WARNING: The movie reviewed in this instalment is not our usual foodie type movie. This movie is in fact pretty fucking stomach turning

Long Pig: culinary term for the human corpse. Framed by commentary from a talk radio DJ, Long Pigs is presented as a "This is the actual footage" documentary. After quickly introducing the films cannibalistic subject Anthony McAlister. The action starts quickly. Interviews with police, psychologists and even the family of victims are interwoven with Anthony’s exploits.

The novice filmmakers follow McAlister on a hunt or more accurately a trip to the market. As they drive in the red light district, Anthony points out which body type will yield the most successful dishes. After dismissing prostitutes who appear to be to stringy or lean, a plump healthy looking women is hired. Things are light and quite funny, then boom, dead hooker.

I'm often torn by this kind of movie. Should I be laughing or disgusted, entertained or frightened. Frankly, watching Long Pigs I felt all these emotions. Even more weirdly I found my self judging McAlister's culinary and butchering skills. When harming children enters the plot the horror becomes instantly more apparent and the joke isn't funny anymore.

Like all good fiends McAlister wins the viewer back. With a goofy inept charisma Anthony leads the documentarians through his trials and tribulations. A new years eve climax with Abba playing in the background seems quite fitting.

Like eating, viewing movies should provide more than mere sustenance. In that respect Long Pigs delivers. Funny, thought-provoking and brutal this film is anything but bland. Where should the line be drawn for acceptable cuisine? While I eat most animals could I dine on dog or dolphin. McAlister thinks nothing of chowing down on prostitute or cook, children though, cause more trouble than they are worth.

For a low budget film the acting was easily believable and the special effects totally convincing. Well paced, more social commentary than horror, wrapped in the butcher paper of an interesting plot . I recommend this film...Chow down on Long Pigs.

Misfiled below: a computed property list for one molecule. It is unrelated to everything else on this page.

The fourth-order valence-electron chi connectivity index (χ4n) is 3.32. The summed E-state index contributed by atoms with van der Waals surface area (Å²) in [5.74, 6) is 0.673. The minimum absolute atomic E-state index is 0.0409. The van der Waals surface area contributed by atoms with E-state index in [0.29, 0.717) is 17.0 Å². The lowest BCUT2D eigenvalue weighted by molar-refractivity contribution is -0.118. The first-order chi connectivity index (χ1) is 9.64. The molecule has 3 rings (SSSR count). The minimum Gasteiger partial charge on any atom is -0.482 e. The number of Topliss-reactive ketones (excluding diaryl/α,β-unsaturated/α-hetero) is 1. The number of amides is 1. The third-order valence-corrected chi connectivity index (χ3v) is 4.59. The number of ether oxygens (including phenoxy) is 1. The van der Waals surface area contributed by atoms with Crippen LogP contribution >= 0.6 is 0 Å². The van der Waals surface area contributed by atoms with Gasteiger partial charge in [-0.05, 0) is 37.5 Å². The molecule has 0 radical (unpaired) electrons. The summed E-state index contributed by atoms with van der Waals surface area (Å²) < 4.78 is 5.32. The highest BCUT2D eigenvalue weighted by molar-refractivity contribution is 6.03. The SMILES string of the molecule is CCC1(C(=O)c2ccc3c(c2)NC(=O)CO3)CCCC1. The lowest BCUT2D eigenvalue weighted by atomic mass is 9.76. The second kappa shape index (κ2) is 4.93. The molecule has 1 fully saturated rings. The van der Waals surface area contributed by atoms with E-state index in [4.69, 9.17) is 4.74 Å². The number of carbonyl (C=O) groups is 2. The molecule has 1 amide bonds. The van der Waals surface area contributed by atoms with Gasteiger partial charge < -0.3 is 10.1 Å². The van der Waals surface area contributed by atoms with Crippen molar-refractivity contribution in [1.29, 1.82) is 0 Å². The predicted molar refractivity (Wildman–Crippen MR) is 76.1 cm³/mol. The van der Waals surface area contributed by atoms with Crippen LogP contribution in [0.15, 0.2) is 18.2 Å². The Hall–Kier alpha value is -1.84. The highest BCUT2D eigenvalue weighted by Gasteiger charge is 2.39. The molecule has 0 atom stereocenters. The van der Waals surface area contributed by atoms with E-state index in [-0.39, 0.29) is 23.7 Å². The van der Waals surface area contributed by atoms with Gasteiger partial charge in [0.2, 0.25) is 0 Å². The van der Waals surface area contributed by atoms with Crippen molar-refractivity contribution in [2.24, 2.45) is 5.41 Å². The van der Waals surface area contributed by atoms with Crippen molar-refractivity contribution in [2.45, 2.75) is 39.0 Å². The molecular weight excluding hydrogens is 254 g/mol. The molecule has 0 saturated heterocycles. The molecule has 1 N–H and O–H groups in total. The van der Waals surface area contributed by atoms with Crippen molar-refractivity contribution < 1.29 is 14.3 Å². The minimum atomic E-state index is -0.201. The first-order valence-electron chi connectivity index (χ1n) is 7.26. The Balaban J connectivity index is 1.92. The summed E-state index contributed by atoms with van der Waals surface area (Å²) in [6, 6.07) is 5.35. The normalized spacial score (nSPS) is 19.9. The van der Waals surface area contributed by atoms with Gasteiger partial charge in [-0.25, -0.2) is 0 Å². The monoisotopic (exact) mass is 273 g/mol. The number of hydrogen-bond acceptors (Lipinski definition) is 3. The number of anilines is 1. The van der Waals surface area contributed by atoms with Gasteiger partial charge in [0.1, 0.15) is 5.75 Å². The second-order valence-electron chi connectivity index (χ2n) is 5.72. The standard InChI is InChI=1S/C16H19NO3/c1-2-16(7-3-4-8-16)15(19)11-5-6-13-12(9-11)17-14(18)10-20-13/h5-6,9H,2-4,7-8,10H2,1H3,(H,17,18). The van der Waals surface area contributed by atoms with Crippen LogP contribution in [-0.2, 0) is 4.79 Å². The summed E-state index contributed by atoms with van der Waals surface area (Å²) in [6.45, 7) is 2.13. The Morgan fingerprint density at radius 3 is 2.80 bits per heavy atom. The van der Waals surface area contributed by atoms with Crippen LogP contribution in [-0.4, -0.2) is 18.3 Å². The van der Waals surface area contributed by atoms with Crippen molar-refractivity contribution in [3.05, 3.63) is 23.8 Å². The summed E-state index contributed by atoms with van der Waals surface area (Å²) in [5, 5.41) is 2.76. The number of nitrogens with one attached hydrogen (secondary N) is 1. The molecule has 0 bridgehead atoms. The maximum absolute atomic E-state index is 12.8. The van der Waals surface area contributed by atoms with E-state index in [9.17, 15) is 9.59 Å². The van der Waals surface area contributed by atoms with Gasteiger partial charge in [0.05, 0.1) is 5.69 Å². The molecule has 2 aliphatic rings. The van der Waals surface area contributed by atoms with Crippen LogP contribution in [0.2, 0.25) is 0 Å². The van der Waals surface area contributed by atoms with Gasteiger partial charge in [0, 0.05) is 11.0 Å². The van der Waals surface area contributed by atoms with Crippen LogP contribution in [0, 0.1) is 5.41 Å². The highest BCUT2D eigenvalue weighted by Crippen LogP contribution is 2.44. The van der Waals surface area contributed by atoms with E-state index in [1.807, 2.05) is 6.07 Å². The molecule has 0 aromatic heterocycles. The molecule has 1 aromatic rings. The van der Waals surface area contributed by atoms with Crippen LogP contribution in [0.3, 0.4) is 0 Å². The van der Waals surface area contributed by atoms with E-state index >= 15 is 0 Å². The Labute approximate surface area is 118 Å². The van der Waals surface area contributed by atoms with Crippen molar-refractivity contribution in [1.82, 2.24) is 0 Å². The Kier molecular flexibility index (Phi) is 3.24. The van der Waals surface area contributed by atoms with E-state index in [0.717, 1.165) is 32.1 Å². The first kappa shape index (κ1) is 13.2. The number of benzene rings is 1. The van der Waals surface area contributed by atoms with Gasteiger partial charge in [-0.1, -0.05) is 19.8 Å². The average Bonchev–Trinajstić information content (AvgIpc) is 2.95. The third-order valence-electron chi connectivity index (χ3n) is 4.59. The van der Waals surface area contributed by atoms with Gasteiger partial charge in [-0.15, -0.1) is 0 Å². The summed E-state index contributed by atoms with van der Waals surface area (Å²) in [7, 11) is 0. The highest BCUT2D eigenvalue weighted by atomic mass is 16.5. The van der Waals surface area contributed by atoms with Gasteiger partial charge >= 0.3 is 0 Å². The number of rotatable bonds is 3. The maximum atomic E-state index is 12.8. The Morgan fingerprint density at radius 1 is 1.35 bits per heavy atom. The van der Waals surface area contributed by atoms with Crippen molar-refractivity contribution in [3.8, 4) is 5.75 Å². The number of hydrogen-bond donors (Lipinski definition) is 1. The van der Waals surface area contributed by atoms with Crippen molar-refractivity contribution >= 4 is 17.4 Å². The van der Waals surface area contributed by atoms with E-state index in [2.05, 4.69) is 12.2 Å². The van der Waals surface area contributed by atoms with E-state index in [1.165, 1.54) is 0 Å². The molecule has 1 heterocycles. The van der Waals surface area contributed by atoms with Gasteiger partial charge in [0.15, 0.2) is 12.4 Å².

Long Pigs is a horror movie, and I know what you all are thinking, that this has nothing to do with the service industry. Well, I know, I know, I've heard enough of it from Hank, and all I can say is that I LOVE horror movies and this one is loosely based on food and drink, so you'll just have to indulge me, I may never get another chance.

(I actually just watched the movie with the commentary, and the filmmakers are Industry, so this review applies...now, I think they need to make a restaurant movie)

The basic premise of this flick (or Mockumentary): two independent documentary filmmakers follow their seemingly average subject, Anthony McAlister through the motions of his daily life, Anthony happens to be a cannibal. He is an absolute sociopath, in that he does horrible things, feels no remorse, and yet you sort of like him, you can't help it. He commits these crimes with the sort of mentality that ignorance is bliss. He doesn't feel wrong in what he is doing, it is simply the food chain at work (he has a great worm and fish analogy to explain his reasoning). Regardless of the victim, he is unbiased as to the sex, age or nationality, he only sees meat...food.

I should warn you that this movie is pretty graphic and gruesome. The butchery is especially realistic, and it has great gore without going over the top. Simply said: there is no gore just for the sake of gore, it all has a purpose, making it all the more disturbing (and an excellent anus scene). Watching Anthony nonchalantly eating the meat of his victims is also pretty hard to watch, (and it makes me wonder how hard it was for XXXXXX, as an actor to chow down, even though he wasn't actually eating human meat, I would think that the thought of it was still probably difficult. I know I had a hard time eating meat for the next day or two)

As with any movie, the attention to detail are what will make or break a story and I will say that the cooking techniques are all really accurate, from dusting the cubed meat with flour and browning it in the stew to braising and then grilling the ribs. There is also a comment of someone tasting like curry, and I had to imagine that I would probably taste like red wine, I've been marinating for years. They also interview a police officer, a psychiatrist, and they listen in on a radio talk show to help tell the story. The filmmakers have taken the proper steps to maintain the accuracy and the realism is quite real.

As a fan of all those Cold Case and serial killer TV shows and a lover of the Food Network, call me crazy, but this movie was right up my alley. I loved this movie and I love that it was Canadian, too. I would recommend it to any lover of the genre, but I don't recommend eating while you’re watching...

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